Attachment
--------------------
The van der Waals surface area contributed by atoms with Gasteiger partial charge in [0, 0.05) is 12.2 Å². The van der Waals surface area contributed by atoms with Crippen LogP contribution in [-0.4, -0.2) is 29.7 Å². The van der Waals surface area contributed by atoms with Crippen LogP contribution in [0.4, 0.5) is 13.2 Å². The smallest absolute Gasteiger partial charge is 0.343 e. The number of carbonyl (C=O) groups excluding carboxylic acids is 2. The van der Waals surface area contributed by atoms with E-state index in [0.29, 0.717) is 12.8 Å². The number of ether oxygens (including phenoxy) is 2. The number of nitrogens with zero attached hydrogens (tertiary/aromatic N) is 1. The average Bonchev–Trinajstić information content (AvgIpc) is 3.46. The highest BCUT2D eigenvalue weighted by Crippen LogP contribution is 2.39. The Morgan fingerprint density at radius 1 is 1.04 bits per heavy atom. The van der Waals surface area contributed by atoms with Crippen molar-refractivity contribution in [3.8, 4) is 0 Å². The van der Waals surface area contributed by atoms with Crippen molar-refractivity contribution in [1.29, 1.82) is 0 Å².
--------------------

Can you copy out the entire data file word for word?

The van der Waals surface area contributed by atoms with Gasteiger partial charge in [0, 0.05) is 12.2 Å². The van der Waals surface area contributed by atoms with Crippen LogP contribution in [-0.4, -0.2) is 29.7 Å². The van der Waals surface area contributed by atoms with Crippen LogP contribution in [0.4, 0.5) is 13.2 Å². The smallest absolute Gasteiger partial charge is 0.343 e. The number of carbonyl (C=O) groups excluding carboxylic acids is 2. The van der Waals surface area contributed by atoms with E-state index in [0.29, 0.717) is 12.8 Å². The number of ether oxygens (including phenoxy) is 2. The number of nitrogens with zero attached hydrogens (tertiary/aromatic N) is 1. The average Bonchev–Trinajstić information content (AvgIpc) is 3.46. The highest BCUT2D eigenvalue weighted by Crippen LogP contribution is 2.39. The Morgan fingerprint density at radius 1 is 1.04 bits per heavy atom. The van der Waals surface area contributed by atoms with Crippen molar-refractivity contribution in [3.8, 4) is 0 Å². The van der Waals surface area contributed by atoms with Crippen molar-refractivity contribution in [1.29, 1.82) is 0 Å².